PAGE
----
A Compilation of the Messages and Papers of the Presidents - Volume 8, part 1: James A. Garfield
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A Compilation of the Messages and Papers of the Presidents - Volume 8, part 1: James A. Garfield

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The Project Gutenberg EBook of Messages and Papers of the Presidents, Vol. VIII.: James A. Garfield, by James D.RichardsonThis eBook is for the use of anyone anywhere at no cost and with almost no restrictions whatsoever. You may copy it,give it away or re-use it under the terms of the Project Gutenberg License included with this eBook or online atwww.gutenberg.netTitle: Messages and Papers of the Presidents, Vol. VIII.: James A. GarfieldAuthor: James D. RichardsonRelease Date: May 10, 2004 [EBook #12318]Language: English*** START OF THIS PROJECT GUTENBERG EBOOK PRESIDENT GRAFIELD ***Produced by Juliet Sutherland, Shawn Cruze and the Online Distributed Proofreading TeamA COMPILATION OF THE MESSAGES AND PAPERSOF THE PRESIDENTSBy JAMES D. RICHARDSONA Representative from the State of TennesseeVOLUME VIII1897Prefatory NoteThis volume comprises the Garfield-Arthur term of four years and the first term of Cleveland. The period covered isfrom March 4, 1881, to March 4, 1889. The death of President Garfield at the hand of an assassin early in hisAdministration created a vacancy in the office of the Chief Executive, and for the fourth time in our history the Vice-President succeeded to that office. The intense excitement throughout the land brought about by the tragic death ofthe President, and the succession of the Vice-President, caused no dangerous strain upon our institutions, and oncemore proof was given, if, indeed, further evidence was required, ...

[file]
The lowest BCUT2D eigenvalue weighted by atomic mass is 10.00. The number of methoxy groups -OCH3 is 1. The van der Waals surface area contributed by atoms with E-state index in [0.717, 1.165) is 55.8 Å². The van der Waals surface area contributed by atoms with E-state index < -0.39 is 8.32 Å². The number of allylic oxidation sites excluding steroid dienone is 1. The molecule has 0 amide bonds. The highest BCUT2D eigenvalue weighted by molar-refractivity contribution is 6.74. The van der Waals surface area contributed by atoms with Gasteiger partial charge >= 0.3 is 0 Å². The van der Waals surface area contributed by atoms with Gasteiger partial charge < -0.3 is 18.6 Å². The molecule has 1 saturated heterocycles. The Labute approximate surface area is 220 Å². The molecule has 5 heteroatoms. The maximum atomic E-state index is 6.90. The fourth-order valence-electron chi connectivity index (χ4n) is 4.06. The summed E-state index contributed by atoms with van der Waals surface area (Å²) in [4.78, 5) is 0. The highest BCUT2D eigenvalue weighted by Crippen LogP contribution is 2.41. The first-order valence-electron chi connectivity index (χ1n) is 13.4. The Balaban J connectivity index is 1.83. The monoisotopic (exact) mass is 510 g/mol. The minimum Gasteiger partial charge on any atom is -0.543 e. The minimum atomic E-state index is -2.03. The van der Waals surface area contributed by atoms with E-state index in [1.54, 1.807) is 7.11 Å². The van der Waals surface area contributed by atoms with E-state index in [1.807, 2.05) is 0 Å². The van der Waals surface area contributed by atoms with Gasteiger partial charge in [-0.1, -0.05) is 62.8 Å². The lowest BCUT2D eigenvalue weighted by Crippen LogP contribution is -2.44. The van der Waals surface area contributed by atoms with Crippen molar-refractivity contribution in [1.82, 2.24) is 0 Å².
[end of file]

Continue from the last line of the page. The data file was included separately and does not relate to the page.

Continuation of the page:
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The Project Gutenberg EBook of Messages andPapers of the Presidents, Vol. VIII.: James A.Garfield, by James D. RichardsonThis eBook is for the use of anyone anywhere atno cost and with almost no restrictions whatsoever.You may copy it, give it away or re-use it under theterms of the Project Gutenberg License includedwith this eBook or online at www.gutenberg.netTitle: Messages and Papers of the Presidents, Vol.VIII.: James A. GarfieldAuthor: James D. RichardsonRelease Date: May 10, 2004 [EBook #12318]Language: English*** START OF THIS PROJECT GUTENBERGEBOOK PRESIDENT GRAFIELD ***Produced by Juliet Sutherland, Shawn Cruze andthe Online Distributed Proofreading Team